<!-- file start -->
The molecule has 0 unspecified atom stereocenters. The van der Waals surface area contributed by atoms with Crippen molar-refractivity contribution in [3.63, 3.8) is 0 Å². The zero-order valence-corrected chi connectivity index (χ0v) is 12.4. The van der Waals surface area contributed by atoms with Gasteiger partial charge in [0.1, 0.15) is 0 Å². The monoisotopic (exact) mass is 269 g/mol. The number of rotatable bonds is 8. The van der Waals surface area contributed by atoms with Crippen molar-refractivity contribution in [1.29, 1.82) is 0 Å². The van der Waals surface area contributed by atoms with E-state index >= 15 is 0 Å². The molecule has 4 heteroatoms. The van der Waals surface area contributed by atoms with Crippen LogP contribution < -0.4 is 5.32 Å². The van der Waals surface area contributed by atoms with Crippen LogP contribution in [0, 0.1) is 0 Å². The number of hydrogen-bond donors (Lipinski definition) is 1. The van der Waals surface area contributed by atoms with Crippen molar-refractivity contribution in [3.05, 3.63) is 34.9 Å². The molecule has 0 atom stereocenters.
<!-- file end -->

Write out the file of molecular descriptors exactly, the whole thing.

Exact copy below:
The molecule has 0 unspecified atom stereocenters. The van der Waals surface area contributed by atoms with Crippen molar-refractivity contribution in [3.63, 3.8) is 0 Å². The zero-order valence-corrected chi connectivity index (χ0v) is 12.4. The van der Waals surface area contributed by atoms with Gasteiger partial charge in [0.1, 0.15) is 0 Å². The monoisotopic (exact) mass is 269 g/mol. The number of rotatable bonds is 8. The van der Waals surface area contributed by atoms with Crippen molar-refractivity contribution in [1.29, 1.82) is 0 Å². The van der Waals surface area contributed by atoms with E-state index >= 15 is 0 Å². The molecule has 4 heteroatoms. The van der Waals surface area contributed by atoms with Crippen LogP contribution < -0.4 is 5.32 Å². The van der Waals surface area contributed by atoms with Crippen LogP contribution in [0, 0.1) is 0 Å². The number of hydrogen-bond donors (Lipinski definition) is 1. The van der Waals surface area contributed by atoms with Crippen molar-refractivity contribution in [3.05, 3.63) is 34.9 Å². The molecule has 0 atom stereocenters.